Conditional rendering in React made easier and reusable "no library"

If you ever worked with react it is likely that at some point you implemented some conditional rendering. such as the following

export const Component:FC=()=>{
   const [isLoading, setIsLoading] = useState<boolean>();
   //
   // Some logic
   //
   return (
     <Fragment>
      { isLoading? <LoadingComponent/> : <Content/>}
     </Fragment/>
   )
}

While this is fine.it is limited to two values(true & false) which is not always the case. moreover it complicates the component code as our component grows. lets see at other way of implementing this.

interface ConditionalRendererProps{
  activeState: string
  mapping: { [key: string]:React.ReactNode}
}

export const ConditionalRenderer:FC<ConditionalRendererProps>=(props)=>{
  return(
    <Fragment>
      { props.mapping[props.activeState] }
    </Fragment>
  )
}

The idea behind this implementation is to use ConditionalRenderer as a wrapper component and pass a mapping and activeState as a props.

mapping as its name indicates it contains state to component mapping. meaning what component corresponds to a given state.
activeState is selected state from the mapping props

While this could seem over complicating the implementation. it is actually more flexible that the first implementation and makes our code more cleaner. well how? okay to answer that lets take a look at another more common scenario where we need conditional rendering. when we have task that needs sometime to complete(e.g. when making API request). in this scenario there is more than two states for now to keep things simple lets agree we have four states namely initial, processing, complete & error & we want to render different components depending on the active state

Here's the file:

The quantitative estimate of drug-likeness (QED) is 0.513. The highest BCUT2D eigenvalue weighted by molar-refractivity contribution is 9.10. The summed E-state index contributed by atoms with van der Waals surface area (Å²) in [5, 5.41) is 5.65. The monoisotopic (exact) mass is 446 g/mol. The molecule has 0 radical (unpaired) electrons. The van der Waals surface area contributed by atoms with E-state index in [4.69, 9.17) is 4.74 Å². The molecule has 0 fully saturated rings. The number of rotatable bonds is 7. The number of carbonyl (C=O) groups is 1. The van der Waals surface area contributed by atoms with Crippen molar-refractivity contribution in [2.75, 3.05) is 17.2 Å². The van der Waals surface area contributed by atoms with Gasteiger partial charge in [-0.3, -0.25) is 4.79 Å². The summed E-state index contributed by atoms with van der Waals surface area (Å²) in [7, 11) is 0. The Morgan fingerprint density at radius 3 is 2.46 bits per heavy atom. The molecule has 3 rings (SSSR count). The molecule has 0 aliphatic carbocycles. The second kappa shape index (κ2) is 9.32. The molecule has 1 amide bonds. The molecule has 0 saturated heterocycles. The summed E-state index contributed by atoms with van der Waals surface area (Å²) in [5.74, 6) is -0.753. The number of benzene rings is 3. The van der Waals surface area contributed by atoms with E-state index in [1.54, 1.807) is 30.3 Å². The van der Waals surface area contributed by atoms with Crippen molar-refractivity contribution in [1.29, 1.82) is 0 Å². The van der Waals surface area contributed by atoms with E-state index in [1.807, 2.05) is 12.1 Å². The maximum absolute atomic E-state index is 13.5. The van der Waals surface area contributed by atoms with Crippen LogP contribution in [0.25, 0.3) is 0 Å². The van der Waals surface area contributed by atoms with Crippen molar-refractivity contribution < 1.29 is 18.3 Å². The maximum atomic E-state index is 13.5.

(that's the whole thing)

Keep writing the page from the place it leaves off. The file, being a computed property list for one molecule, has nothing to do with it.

export enum StateTypes{
  Init='INIT',
  Error='ERROR',
  Success='SUCCESS',
  Processing='PROCESSING',
}

The StateTypes enum defines all possible states, next lets define generic wrapper component for components containing asynchronous actions

interface StateMachineWrapperProps{
    asyncTask: Function
    component: React.ComponentType<any>
}
export const StateMachineWrapper:FC<StateMachineWrapperProps> =(props) =>{
  const machine = useAsync<string>(props.asyncTask)
  return (
    <ConditionalRenderer
        activeState={machine.currentState}
        mapping={{
          [StateTypes.Init]:<Fragment/>,
          [StateTypes.Processing]: <p>{machine.message}</p>,
          [StateTypes.Error]: <p>{machine.message}</p>,
          [StateTypes.Success]: <props.component {...machine.payload}/>
        }}
    />
  )
}

StateMachineWrapper renders components that comprises async actions.
It is highly likely that we have multiple components that communicate to an external API or perform some other async task and for every component we can use the StateMachineWrapper component and separate the side effect from our core component. lets see the usage...

function longRunningTask(){
      return new Promise((resolve, reject)=>{
          setTimeout(()=>{
              resolve({data: 'Async task completed'})
          },1000)
      });
}

To keep things simple the long running task does nothing practical but it is easy to modify the implementation according to your use case. finally lets take a look at the core component...

interface ContentProps{
  data: string
}
export const Content:FC<ContentProps>=(props)=>{
  return (
    <div>
      <h3>Content</h3>
      <p>{ props.data }</p>
    </div>
  )
}
export const ContentWrapper:FC =()=>{
  return (
      <StateMachineWrapper 
        asyncTask={longRunningTask}
        component={Content}/>
  )
}

the Content component is pure component and is decoupled with the side effect(or longRunningTask). as you can see the initial effort pays off finally because the components that mimic the StateMachineWrapper are pure components and the concerns are separated. this is one use case to demonstrate the ease of implementing conditional rendering in such a way.

Github gist can be found here

Thank you for reading, cheers!